A much healthier approach for you if you want to continue to be on the bleeding edge is to accept that all startups can fail, even those in big companies (in their own soft way). The fact that in the latter case the salary keeps landing in your bank account already puts you at an advantage over most of Silicon Valley. Accept both sides of risk, not just the good one, accept that ‘extreme uncertainty’ is a serious business (unlike extreme ironing), and act accordingly.

Oh, and read The Lean Startup book carefully. You will find plenty of examples of tactical failures along the way – failures to accurately predict customer base, feature set, the essence of the product value add, customer interest. While pivots are a normal part of the startup experience, they can be truly unsettling to a corporate developer used to stability and predictability.

Even in a big corporation, you cannot have it both ways. Either be truly lean, agile and ready for all kinds of curve balls, ready to turn on a dime, or move to a more established project already shipping products or services, where incremental innovation is more important than starting from scratch for the third time. In both real and corporate startups, if you are not afraid, it’s not a real startup.

© Dejan Glozic, 2013

Swimming Against The Tide

True story: I visited Ember.js web site and saw three required hipster artifacts: ironic mustaches, cute animals and Ray-Ban Wayfarer glasses (on a cute animal). A tweet was in order and within minutes, it was favored by a competing client side framework by Google (Angular). Who would have guessed client side frameworks are so catty? I can almost picture Angular News guy clicking the ‘Favorite’ button and yelling ‘Oh, Burn!!’ And it wasn’t even a burn, I actually like Ember web site – it is so …. cute.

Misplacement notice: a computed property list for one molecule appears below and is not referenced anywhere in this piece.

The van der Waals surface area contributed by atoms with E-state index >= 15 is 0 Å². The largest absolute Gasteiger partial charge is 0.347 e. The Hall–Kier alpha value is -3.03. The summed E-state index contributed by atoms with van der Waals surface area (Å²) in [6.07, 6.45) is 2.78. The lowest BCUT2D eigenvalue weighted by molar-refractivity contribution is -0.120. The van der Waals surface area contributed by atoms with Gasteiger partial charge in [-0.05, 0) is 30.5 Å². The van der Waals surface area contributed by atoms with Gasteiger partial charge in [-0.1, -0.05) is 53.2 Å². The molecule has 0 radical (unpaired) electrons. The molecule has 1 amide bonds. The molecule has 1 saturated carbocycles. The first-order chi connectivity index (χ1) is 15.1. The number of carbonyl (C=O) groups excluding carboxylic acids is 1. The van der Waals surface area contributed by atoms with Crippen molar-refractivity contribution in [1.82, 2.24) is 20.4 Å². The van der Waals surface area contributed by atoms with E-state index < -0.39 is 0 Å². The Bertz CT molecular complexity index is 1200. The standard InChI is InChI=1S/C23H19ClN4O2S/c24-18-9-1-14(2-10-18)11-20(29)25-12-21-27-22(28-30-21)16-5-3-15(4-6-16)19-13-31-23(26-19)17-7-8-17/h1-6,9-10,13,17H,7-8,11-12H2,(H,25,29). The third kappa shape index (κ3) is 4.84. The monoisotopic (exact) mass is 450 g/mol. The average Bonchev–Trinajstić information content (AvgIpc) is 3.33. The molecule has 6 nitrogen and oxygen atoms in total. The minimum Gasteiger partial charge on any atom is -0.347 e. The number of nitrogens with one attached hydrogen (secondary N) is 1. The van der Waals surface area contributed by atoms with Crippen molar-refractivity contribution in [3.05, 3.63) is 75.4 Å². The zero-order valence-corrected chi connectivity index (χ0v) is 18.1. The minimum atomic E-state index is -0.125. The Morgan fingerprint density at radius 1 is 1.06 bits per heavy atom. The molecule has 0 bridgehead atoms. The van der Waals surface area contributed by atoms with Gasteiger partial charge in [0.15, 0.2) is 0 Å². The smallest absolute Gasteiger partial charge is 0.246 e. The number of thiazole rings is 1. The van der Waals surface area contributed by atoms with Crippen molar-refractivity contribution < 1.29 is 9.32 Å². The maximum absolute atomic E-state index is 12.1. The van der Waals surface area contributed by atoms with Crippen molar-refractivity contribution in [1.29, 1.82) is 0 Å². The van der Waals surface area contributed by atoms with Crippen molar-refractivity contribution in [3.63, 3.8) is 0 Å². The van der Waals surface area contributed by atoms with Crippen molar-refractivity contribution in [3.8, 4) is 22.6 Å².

The reason I visited Ember (and Angular, and Backbone, and Knockout) was to figure out what was going on. There is this scene in a 2002 movie Gangs Of New York where Leonardo DiCaprio leads his gang of Dead Rabbits to fight the competing gang (the Natives), and he has to wade through a river of people running in the opposite direction to avoid cannons fired by the Navy from the harbor. Leonardo and his opponent, a pre-Lincoln Daniel Day-Lewis were so enthralled in their epic fight that they missed the wider context of the New York Draft Riots happening around them. Am I like Leo (minus the looks, fame and fortune), completely missing the wider historic context around me?

Not long ago, I posted a repentant manifesto of a recovered AJAX addict. I swore off the hard stuff and pledged to only consume client-side script in moderation. The good people from Twitter and 37Signals all went through the same trials and tribulations and adopted similar approach (or I adopted theirs). Most recently, Thomas Fuchs, the author of Zepto.js expressed a similar change of heart based on his experiences in getting the fledgling product Charm off the ground. Against that backdrop, the noise of client-side MVC frameworks mentioned above is reaching deafening levels, with all the people apparently not caring about the problems that burned us so much. So what gives?

There are currently two major camps in the Web development right now, and they mostly differ in the role they allocate for the server side. The server side guys (e.g. Twitter, Basecamp, Thomas, yours truly) have been burned by heavy JavaScript clients and want to render initial page on the server, subsequently using PJAX and modest amounts of JavaScript for delicious interactivity and crowd pleasers. Meanwhile, a large population of developers still want to develop one page Web apps that require the script to take over from the browser for the long periods of time, relegating the server to the role of a REST service provider. I don’t want to repeat myself here (kindly read my previous article) but the issues of JavaScript size, parsing time, performance, memory leaks, browser history, SEO didn’t go away – they still exist. Nevertheless, judging by the interest in Angular, Backbone, Ember and other client side JavaScript frameworks, a lot of people think the tradeoffs are worth it.